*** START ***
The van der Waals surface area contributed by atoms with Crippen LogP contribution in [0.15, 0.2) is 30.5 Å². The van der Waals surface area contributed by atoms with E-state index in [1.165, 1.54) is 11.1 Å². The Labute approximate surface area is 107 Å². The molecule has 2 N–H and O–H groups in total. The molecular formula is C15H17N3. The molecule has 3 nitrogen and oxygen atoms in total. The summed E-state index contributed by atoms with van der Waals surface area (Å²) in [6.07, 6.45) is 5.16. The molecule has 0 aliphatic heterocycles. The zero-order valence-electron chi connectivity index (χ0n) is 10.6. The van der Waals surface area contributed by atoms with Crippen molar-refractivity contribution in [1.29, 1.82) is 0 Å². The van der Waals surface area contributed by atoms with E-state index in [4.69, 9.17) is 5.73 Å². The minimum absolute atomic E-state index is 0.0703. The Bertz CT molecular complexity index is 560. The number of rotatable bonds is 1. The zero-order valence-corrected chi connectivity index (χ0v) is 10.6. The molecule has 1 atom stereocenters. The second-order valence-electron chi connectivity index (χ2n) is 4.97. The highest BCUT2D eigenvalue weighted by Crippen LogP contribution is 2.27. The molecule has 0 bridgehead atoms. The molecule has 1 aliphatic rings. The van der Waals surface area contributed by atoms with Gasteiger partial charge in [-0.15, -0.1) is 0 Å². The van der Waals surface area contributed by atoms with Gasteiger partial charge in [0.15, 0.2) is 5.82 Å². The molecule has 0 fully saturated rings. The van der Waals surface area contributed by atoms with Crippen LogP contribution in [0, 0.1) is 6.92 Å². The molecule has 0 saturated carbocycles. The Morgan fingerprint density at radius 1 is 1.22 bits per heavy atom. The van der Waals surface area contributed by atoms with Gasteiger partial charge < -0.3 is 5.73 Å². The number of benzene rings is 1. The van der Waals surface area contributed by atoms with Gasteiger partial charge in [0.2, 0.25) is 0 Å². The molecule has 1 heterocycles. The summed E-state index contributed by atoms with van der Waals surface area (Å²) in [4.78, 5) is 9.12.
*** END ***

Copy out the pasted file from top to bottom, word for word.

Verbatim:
The van der Waals surface area contributed by atoms with Crippen LogP contribution in [0.15, 0.2) is 30.5 Å². The van der Waals surface area contributed by atoms with E-state index in [1.165, 1.54) is 11.1 Å². The Labute approximate surface area is 107 Å². The molecule has 2 N–H and O–H groups in total. The molecular formula is C15H17N3. The molecule has 3 nitrogen and oxygen atoms in total. The summed E-state index contributed by atoms with van der Waals surface area (Å²) in [6.07, 6.45) is 5.16. The molecule has 0 aliphatic heterocycles. The zero-order valence-electron chi connectivity index (χ0n) is 10.6. The van der Waals surface area contributed by atoms with Crippen molar-refractivity contribution in [1.29, 1.82) is 0 Å². The van der Waals surface area contributed by atoms with E-state index in [4.69, 9.17) is 5.73 Å². The minimum absolute atomic E-state index is 0.0703. The Bertz CT molecular complexity index is 560. The number of rotatable bonds is 1. The zero-order valence-corrected chi connectivity index (χ0v) is 10.6. The molecule has 1 atom stereocenters. The second-order valence-electron chi connectivity index (χ2n) is 4.97. The highest BCUT2D eigenvalue weighted by Crippen LogP contribution is 2.27. The molecule has 0 bridgehead atoms. The molecule has 1 aliphatic rings. The van der Waals surface area contributed by atoms with Gasteiger partial charge in [-0.15, -0.1) is 0 Å². The van der Waals surface area contributed by atoms with Gasteiger partial charge in [0.15, 0.2) is 5.82 Å². The molecule has 0 fully saturated rings. The van der Waals surface area contributed by atoms with Crippen LogP contribution in [0, 0.1) is 6.92 Å². The molecule has 0 saturated carbocycles. The Morgan fingerprint density at radius 1 is 1.22 bits per heavy atom. The van der Waals surface area contributed by atoms with Gasteiger partial charge < -0.3 is 5.73 Å². The number of benzene rings is 1. The van der Waals surface area contributed by atoms with Gasteiger partial charge in [0.2, 0.25) is 0 Å². The molecule has 1 heterocycles. The summed E-state index contributed by atoms with van der Waals surface area (Å²) in [4.78, 5) is 9.12.